## Special matrices

Matrices with special symmetries and structures arise often in linear algebra and are frequently associated with various matrix factorizations. Julia features a rich collection of special matrix types, which allow for fast computation with specialized routines that are specially developed for particular matrix types.

The following tables summarize the types of special matrices that have been implemented in Julia, as well as whether hooks to various optimized methods for them in LAPACK are available.

TypeDescription
`Hermitian`Hermitian matrix
`UpperTriangular`Upper triangular matrix
`LowerTriangular`Lower triangular matrix
`Tridiagonal`Tridiagonal matrix
`SymTridiagonal`Symmetric tridiagonal matrix
`Bidiagonal`Upper/lower bidiagonal matrix
`Diagonal`Diagonal matrix
`UniformScaling`Uniform scaling operator

### Elementary operations

Matrix type`+``-``*``\`Other functions with optimized methods
`Hermitian`   MV`inv()`, `sqrtm()`, `expm()`
`UpperTriangular`  MVMV`inv()`, `det()`
`LowerTriangular`  MVMV`inv()`, `det()`
`SymTridiagonal`MMMSMV`eigmax()`, `eigmin()`
`Tridiagonal`MMMSMV
`Bidiagonal`MMMSMV
`Diagonal`MMMVMV`inv()`, `det()`, `logdet()`, `/()`
`UniformScaling`MMMVSMVS`/()`

Legend:

KeyDescription
M (matrix)An optimized method for matrix-matrix operations is available
V (vector)An optimized method for matrix-vector operations is available
S (scalar)An optimized method for matrix-scalar operations is available

### Matrix factorizations

Matrix typeLAPACK`eig()``eigvals()``eigvecs()``svd()``svdvals()`
`Hermitian`HE ARI
`UpperTriangular`TRAAA
`LowerTriangular`TRAAA
`SymTridiagonal`STAARIAV
`Tridiagonal`GT
`Bidiagonal`BD   AA
`Diagonal`DI A

Legend:

KeyDescriptionExample
A (all)An optimized method to find all the characteristic values and/or vectors is availablee.g. `eigvals(M)`
R (range)An optimized method to find the `il`th through the `ih`th characteristic values are available`eigvals(M, il, ih)`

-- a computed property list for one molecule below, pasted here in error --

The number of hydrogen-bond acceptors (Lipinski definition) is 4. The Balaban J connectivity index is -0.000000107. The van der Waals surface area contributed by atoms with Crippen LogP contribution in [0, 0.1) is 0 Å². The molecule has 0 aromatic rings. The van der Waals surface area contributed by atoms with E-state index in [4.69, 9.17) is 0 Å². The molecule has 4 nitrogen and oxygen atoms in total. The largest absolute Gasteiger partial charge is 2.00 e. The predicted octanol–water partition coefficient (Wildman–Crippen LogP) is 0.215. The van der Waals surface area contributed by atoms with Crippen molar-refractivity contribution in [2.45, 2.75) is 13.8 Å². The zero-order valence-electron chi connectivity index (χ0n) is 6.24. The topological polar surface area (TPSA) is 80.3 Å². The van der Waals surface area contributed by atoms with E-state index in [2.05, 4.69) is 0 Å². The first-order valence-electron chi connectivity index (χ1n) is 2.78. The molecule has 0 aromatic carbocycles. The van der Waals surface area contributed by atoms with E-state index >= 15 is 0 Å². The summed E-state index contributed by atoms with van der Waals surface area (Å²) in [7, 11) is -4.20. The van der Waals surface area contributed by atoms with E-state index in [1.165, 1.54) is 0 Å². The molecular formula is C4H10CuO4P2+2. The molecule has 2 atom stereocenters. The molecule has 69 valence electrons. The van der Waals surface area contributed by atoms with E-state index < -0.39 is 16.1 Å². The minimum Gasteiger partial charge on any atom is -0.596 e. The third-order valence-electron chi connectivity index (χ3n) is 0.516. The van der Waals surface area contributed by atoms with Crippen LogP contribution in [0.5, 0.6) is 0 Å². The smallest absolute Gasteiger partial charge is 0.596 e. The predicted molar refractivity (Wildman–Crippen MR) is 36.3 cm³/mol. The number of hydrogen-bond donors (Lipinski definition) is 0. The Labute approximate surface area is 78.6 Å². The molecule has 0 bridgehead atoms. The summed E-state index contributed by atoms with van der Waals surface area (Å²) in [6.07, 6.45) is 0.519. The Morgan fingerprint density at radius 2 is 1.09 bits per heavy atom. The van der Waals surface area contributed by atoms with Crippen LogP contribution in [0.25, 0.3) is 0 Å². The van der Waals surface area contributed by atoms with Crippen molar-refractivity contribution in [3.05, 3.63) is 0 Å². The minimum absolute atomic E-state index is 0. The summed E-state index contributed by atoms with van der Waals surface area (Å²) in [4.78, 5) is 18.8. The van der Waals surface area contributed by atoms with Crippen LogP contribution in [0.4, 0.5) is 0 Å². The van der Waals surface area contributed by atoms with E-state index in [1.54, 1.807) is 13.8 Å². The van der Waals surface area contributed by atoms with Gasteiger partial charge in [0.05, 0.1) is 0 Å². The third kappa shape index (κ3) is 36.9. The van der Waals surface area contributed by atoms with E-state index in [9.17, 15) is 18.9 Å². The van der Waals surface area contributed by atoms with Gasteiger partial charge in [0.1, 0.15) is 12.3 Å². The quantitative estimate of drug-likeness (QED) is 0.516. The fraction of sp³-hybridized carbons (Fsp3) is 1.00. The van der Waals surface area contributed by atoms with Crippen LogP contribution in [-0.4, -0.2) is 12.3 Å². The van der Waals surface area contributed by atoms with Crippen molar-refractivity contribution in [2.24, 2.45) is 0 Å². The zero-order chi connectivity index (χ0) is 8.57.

I (interval)An optimized method to find the characteristic values in the interval [`vl`, `vh`] is available`eigvals(M, vl, vh)`
V (vectors)An optimized method to find the characteristic vectors corresponding to the characteristic values `x=[x1, x2,...]` is available`eigvecs(M, x)`

### The uniform scaling operator

A `UniformScaling` operator represents a scalar times the identity operator, `λ*I`. The identity operator `I` is defined as a constant and is an instance of `UniformScaling`. The size of these operators are generic and match the other matrix in the binary operations `+`, `-`, `*` and `\`. For `A+I` and `A-I` this means that `A` must be square. Multiplication with the identity operator `I` is a noop (except for checking that the scaling factor is one) and therefore almost without overhead.

## Matrix factorizations

Matrix factorizations (a.k.a. matrix decompositions) compute the factorization of a matrix into a product of matrices, and are one of the central concepts in linear algebra.

The following table summarizes the types of matrix factorizations that have been implemented in Julia. Details of their associated methods can be found in the Linear Algebra section of the standard library documentation.

TypeDescription
`Cholesky`Cholesky factorization
`CholeskyPivoted`Pivoted Cholesky factorization
`LU`LU factorization
`LUTridiagonal`LU factorization for `Tridiagonal` matrices
`UmfpackLU`LU factorization for sparse matrices (computed by UMFPack)
`QR`QR factorization
`QRCompactWY`Compact WY form of the QR factorization
`QRPivoted`Pivoted QR factorization
`Hessenberg`Hessenberg decomposition
`Eigen`Spectral decomposition
`SVD`Singular value decomposition
`GeneralizedSVD`Generalized SVD